Agentless Restores for VMware

Agentless restores can be used to restore small files and folders into a virtual machine without installing an agent on the destination client. Using this option simplifies deployment and reduces the impact of backup and restore operations for virtual machines that do not have high transaction rates and large data requirements. This option is preferred in cases where the CommServe system or MediaAgent is not able to communicate with the VM (for example, in a restricted network).

You can use agentless file recovery when the total restore size is less than 10 GB and you are restoring fewer than 10,000 files. If you need to restore more than 10GB or 10,000 files, install a File System (FS) agent on the VM.

To improve the performance of restore operations, the software uses SMB protocol instead of VMware tools as the default restore method for Windows proxies and Windows destination VMs.


  • For Windows, the virtual machine must have the NTFS file system.

  • The destination machine must meet the following prerequisites:

    • To verify the version of VMware software that is required to support this feature, see System Requirements.

    • The virtual machine must be powered on.

    • The latest release of VMware Tools must be installed and running.

      You can use open-vm-tools on guest VMs running supported Linux releases; open-vm-tools must be installed and running.

  • The user account that is used to browse the destination VM must be a local user with write permissions for the VM.

  • To authenticate users for Linux VMs with PAM modules, see VMware agentless restores fail for Linux VMs with pluggable authentication modules.

  • If a passkey is configured for restores, you must have the passkey.


  • A proxy cannot make two or more simultaneous parallel connections to the same VM. The restore to the VM for the job that establishes the first connection succeeds, and subsequent jobs fail with a connection error because there is already an active connection between the proxy and the VM.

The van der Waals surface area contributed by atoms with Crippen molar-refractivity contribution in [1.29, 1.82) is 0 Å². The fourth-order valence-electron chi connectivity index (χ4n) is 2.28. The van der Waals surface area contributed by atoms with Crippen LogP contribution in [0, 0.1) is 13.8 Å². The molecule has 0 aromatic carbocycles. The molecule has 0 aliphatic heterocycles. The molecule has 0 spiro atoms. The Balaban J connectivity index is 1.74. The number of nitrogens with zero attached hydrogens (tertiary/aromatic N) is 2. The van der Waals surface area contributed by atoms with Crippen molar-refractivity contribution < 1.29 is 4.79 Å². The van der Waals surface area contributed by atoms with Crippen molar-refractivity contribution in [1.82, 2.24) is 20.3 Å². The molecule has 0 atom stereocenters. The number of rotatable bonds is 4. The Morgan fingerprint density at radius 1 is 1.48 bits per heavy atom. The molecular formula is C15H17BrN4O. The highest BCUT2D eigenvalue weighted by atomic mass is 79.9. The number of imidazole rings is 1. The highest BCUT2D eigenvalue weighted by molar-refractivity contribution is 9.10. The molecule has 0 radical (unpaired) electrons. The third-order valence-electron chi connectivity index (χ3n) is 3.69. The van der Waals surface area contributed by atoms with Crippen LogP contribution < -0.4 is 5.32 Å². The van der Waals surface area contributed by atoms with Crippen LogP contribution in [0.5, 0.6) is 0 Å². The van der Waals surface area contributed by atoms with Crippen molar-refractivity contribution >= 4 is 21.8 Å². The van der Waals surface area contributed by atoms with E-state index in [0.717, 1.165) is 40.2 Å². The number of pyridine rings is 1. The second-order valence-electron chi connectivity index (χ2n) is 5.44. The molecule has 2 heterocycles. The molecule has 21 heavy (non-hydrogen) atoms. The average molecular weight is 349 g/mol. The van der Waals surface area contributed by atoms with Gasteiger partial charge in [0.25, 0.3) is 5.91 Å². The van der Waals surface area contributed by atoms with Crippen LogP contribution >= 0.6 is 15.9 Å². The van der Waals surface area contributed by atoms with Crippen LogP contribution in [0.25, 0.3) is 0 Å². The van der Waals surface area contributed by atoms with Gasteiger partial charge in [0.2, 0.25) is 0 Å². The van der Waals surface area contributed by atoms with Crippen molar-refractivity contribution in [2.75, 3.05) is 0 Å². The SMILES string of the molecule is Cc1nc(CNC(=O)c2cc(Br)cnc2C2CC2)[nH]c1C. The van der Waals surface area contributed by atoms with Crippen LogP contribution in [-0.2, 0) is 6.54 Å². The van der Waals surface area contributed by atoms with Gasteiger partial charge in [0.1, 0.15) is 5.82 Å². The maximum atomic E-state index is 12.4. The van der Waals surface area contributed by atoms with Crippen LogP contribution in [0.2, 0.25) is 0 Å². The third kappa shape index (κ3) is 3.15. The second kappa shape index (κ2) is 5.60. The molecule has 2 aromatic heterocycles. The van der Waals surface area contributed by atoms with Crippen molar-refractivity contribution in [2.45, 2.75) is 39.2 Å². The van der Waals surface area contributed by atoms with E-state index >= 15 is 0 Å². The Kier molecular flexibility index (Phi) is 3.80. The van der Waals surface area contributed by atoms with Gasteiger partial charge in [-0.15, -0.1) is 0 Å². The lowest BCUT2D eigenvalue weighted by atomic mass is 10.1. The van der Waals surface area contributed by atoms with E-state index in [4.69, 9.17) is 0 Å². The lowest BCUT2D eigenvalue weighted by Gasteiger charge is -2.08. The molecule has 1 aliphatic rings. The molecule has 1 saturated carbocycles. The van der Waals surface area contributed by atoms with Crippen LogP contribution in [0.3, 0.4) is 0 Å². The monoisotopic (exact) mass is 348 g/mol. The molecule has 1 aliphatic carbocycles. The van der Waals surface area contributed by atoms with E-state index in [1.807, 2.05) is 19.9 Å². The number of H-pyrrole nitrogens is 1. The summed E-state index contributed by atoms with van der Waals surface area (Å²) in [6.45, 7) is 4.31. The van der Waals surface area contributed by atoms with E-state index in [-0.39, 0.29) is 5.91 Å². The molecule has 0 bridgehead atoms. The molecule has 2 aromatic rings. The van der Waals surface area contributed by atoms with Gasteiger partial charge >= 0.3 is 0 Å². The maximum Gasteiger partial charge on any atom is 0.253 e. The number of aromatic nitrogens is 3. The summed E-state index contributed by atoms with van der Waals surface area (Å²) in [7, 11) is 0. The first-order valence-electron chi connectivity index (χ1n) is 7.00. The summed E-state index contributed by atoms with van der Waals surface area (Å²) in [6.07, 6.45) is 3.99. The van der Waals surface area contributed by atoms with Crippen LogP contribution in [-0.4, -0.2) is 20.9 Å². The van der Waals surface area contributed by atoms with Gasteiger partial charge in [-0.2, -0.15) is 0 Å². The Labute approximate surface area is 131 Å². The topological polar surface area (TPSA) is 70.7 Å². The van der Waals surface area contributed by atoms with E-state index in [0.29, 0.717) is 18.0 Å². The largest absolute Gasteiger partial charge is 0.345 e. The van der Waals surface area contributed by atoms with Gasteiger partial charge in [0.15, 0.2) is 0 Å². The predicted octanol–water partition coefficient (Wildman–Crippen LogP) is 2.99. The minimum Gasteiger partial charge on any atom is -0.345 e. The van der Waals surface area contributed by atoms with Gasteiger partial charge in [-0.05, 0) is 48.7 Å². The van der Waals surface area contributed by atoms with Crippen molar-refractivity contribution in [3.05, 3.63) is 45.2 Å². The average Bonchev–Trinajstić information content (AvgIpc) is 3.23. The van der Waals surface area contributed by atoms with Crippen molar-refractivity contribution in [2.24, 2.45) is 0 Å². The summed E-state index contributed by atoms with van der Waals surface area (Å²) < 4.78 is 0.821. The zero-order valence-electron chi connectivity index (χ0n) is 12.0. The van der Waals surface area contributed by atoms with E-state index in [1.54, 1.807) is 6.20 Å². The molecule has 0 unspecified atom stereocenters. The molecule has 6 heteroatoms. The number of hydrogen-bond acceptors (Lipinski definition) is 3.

• For Windows:

    • For Windows VMs, you cannot restore ACLs. If you choose Restore Both Data and ACLs, only VM data is restored, and the ACLs from the source VM are not restored. The Restore ACLs Only option is not supported.

    • You cannot use an agentless restore operation to recover reparse points (such as such as shared folders, mount points, or junction points) on Windows NTFS volumes.

  • For Linux:

    • For Linux VMs, if you choose Restore Both Data and ACLs, only basic user, group, and world permissions are restored. Additional file attributes such as ACLs and extended attributes are not restored. Timestamps are only restored when using agentless restores together with a File Recovery Enabler for Linux. The Restore ACLs Only option is not supported.

    • Permissions for guest files and folders are retained only when the user running the restore operation has permissions to change group ownership on the restored files and folders. If the user does not have change group ownership permissions, the restored files and folders are owned by the user who performed the restore.

    • You cannot restore an empty folder unless you restore the parent folder; when you restore a parent folder all other folders contained in the parent folder are also restored.

    • Hard link files can be restored; if source files are also restored any corresponding link files use the same index node (inode).


For SMB (Server Message Block Protocol), you can use the Restore Data Only and Restore both Data and ACLs options for agentless restores of files and folders into a virtual machine.

To test a user account's write permissions for the VM, see VMware KB article 2079098. The VSA proxy you use for this test must have VMware PowerCLI installed.